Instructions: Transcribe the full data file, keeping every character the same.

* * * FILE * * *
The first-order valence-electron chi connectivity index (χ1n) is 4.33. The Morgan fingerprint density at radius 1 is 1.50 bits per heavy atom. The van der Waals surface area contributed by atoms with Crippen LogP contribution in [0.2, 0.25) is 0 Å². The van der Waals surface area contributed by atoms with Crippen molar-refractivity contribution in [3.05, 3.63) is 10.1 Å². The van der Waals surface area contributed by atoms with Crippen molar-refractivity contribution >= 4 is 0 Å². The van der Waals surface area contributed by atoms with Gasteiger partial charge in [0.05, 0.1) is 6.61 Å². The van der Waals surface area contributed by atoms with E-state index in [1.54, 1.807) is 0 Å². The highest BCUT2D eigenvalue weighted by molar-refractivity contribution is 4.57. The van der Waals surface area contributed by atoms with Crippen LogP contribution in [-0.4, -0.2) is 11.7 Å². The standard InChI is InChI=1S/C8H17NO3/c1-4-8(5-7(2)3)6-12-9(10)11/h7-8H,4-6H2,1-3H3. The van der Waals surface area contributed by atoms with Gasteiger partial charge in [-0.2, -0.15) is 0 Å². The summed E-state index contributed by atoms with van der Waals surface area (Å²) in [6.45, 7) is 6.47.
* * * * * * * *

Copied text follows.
The first-order valence-electron chi connectivity index (χ1n) is 4.33. The Morgan fingerprint density at radius 1 is 1.50 bits per heavy atom. The van der Waals surface area contributed by atoms with Crippen LogP contribution in [0.2, 0.25) is 0 Å². The van der Waals surface area contributed by atoms with Crippen molar-refractivity contribution in [3.05, 3.63) is 10.1 Å². The van der Waals surface area contributed by atoms with Crippen molar-refractivity contribution >= 4 is 0 Å². The van der Waals surface area contributed by atoms with Gasteiger partial charge in [0.05, 0.1) is 6.61 Å². The van der Waals surface area contributed by atoms with E-state index in [1.54, 1.807) is 0 Å². The highest BCUT2D eigenvalue weighted by molar-refractivity contribution is 4.57. The van der Waals surface area contributed by atoms with Crippen LogP contribution in [-0.4, -0.2) is 11.7 Å². The standard InChI is InChI=1S/C8H17NO3/c1-4-8(5-7(2)3)6-12-9(10)11/h7-8H,4-6H2,1-3H3. The van der Waals surface area contributed by atoms with Gasteiger partial charge in [-0.2, -0.15) is 0 Å². The summed E-state index contributed by atoms with van der Waals surface area (Å²) in [6.45, 7) is 6.47.